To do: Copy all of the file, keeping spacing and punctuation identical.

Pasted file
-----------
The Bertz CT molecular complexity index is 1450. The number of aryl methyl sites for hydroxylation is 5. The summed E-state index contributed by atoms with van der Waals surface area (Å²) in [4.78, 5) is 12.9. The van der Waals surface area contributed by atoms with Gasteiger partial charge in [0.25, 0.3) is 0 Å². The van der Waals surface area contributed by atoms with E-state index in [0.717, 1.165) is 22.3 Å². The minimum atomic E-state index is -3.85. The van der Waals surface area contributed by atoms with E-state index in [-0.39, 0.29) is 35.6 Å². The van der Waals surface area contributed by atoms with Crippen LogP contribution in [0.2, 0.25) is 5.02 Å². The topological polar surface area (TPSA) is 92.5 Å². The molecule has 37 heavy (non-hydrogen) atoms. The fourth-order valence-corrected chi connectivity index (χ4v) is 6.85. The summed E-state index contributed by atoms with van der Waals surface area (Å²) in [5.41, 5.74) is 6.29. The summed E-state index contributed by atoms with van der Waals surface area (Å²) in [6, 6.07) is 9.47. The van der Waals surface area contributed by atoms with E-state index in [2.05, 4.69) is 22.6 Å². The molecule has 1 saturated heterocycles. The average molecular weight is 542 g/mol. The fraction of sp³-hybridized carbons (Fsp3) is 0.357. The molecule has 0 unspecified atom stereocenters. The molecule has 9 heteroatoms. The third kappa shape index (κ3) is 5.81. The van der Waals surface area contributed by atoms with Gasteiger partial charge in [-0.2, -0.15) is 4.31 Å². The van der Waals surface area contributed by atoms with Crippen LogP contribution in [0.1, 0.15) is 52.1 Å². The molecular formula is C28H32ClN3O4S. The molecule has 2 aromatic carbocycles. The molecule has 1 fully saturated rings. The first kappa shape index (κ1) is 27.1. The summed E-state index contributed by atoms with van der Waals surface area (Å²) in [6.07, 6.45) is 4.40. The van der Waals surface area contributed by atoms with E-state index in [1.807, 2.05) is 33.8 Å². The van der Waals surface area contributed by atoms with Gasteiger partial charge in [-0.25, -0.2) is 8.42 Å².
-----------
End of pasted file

The Bertz CT molecular complexity index is 1450. The number of aryl methyl sites for hydroxylation is 5. The summed E-state index contributed by atoms with van der Waals surface area (Å²) in [4.78, 5) is 12.9. The van der Waals surface area contributed by atoms with Gasteiger partial charge in [0.25, 0.3) is 0 Å². The van der Waals surface area contributed by atoms with E-state index in [0.717, 1.165) is 22.3 Å². The minimum atomic E-state index is -3.85. The van der Waals surface area contributed by atoms with E-state index in [-0.39, 0.29) is 35.6 Å². The van der Waals surface area contributed by atoms with Crippen LogP contribution in [0.2, 0.25) is 5.02 Å². The topological polar surface area (TPSA) is 92.5 Å². The molecule has 37 heavy (non-hydrogen) atoms. The fourth-order valence-corrected chi connectivity index (χ4v) is 6.85. The summed E-state index contributed by atoms with van der Waals surface area (Å²) in [5.41, 5.74) is 6.29. The summed E-state index contributed by atoms with van der Waals surface area (Å²) in [6, 6.07) is 9.47. The van der Waals surface area contributed by atoms with E-state index in [2.05, 4.69) is 22.6 Å². The molecule has 1 saturated heterocycles. The average molecular weight is 542 g/mol. The fraction of sp³-hybridized carbons (Fsp3) is 0.357. The molecule has 0 unspecified atom stereocenters. The molecule has 9 heteroatoms. The third kappa shape index (κ3) is 5.81. The van der Waals surface area contributed by atoms with Gasteiger partial charge in [-0.2, -0.15) is 4.31 Å². The van der Waals surface area contributed by atoms with Crippen LogP contribution in [0.1, 0.15) is 52.1 Å². The molecular formula is C28H32ClN3O4S. The molecule has 2 aromatic carbocycles. The molecule has 1 fully saturated rings. The first kappa shape index (κ1) is 27.1. The summed E-state index contributed by atoms with van der Waals surface area (Å²) in [6.07, 6.45) is 4.40. The van der Waals surface area contributed by atoms with E-state index in [1.807, 2.05) is 33.8 Å². The van der Waals surface area contributed by atoms with Gasteiger partial charge in [-0.25, -0.2) is 8.42 Å².